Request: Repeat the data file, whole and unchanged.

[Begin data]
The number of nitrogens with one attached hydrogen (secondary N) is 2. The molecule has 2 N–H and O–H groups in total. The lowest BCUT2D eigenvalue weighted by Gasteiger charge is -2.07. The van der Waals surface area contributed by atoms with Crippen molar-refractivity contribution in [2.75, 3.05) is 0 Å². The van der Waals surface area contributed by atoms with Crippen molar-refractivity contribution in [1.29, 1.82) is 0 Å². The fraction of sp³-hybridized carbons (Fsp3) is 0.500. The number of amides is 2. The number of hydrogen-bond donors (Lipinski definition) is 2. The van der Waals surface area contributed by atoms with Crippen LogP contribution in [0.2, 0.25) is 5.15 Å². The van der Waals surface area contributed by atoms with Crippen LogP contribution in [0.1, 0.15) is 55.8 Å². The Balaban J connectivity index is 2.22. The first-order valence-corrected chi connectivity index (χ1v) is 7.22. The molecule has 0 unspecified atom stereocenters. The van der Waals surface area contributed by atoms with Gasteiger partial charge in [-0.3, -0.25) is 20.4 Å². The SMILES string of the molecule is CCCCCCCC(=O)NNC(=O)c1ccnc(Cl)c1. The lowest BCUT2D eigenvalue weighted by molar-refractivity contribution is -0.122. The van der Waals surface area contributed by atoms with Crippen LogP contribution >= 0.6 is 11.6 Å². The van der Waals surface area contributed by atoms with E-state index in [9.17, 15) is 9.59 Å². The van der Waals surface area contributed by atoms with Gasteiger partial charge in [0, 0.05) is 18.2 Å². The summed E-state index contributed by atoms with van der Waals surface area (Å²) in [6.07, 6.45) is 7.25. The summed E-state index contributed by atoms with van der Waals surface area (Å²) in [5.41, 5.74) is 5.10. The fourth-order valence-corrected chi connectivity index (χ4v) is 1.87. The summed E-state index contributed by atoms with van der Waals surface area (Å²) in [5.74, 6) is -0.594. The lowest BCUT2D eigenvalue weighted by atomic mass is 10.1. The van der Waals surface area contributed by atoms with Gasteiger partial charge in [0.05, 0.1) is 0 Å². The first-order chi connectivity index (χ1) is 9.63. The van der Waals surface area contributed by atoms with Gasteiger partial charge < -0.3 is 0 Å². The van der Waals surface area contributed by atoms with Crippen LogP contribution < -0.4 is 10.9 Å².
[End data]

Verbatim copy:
The number of nitrogens with one attached hydrogen (secondary N) is 2. The molecule has 2 N–H and O–H groups in total. The lowest BCUT2D eigenvalue weighted by Gasteiger charge is -2.07. The van der Waals surface area contributed by atoms with Crippen molar-refractivity contribution in [2.75, 3.05) is 0 Å². The van der Waals surface area contributed by atoms with Crippen molar-refractivity contribution in [1.29, 1.82) is 0 Å². The fraction of sp³-hybridized carbons (Fsp3) is 0.500. The number of amides is 2. The number of hydrogen-bond donors (Lipinski definition) is 2. The van der Waals surface area contributed by atoms with Crippen LogP contribution in [0.2, 0.25) is 5.15 Å². The van der Waals surface area contributed by atoms with Crippen LogP contribution in [0.1, 0.15) is 55.8 Å². The Balaban J connectivity index is 2.22. The first-order valence-corrected chi connectivity index (χ1v) is 7.22. The molecule has 0 unspecified atom stereocenters. The van der Waals surface area contributed by atoms with Gasteiger partial charge in [-0.3, -0.25) is 20.4 Å². The SMILES string of the molecule is CCCCCCCC(=O)NNC(=O)c1ccnc(Cl)c1. The lowest BCUT2D eigenvalue weighted by molar-refractivity contribution is -0.122. The van der Waals surface area contributed by atoms with Crippen LogP contribution >= 0.6 is 11.6 Å². The van der Waals surface area contributed by atoms with E-state index in [9.17, 15) is 9.59 Å². The van der Waals surface area contributed by atoms with Gasteiger partial charge in [0, 0.05) is 18.2 Å². The summed E-state index contributed by atoms with van der Waals surface area (Å²) in [6.07, 6.45) is 7.25. The summed E-state index contributed by atoms with van der Waals surface area (Å²) in [5.41, 5.74) is 5.10. The fourth-order valence-corrected chi connectivity index (χ4v) is 1.87. The summed E-state index contributed by atoms with van der Waals surface area (Å²) in [5.74, 6) is -0.594. The lowest BCUT2D eigenvalue weighted by atomic mass is 10.1. The van der Waals surface area contributed by atoms with Gasteiger partial charge in [0.05, 0.1) is 0 Å². The first-order chi connectivity index (χ1) is 9.63. The van der Waals surface area contributed by atoms with Gasteiger partial charge < -0.3 is 0 Å². The van der Waals surface area contributed by atoms with Crippen LogP contribution < -0.4 is 10.9 Å².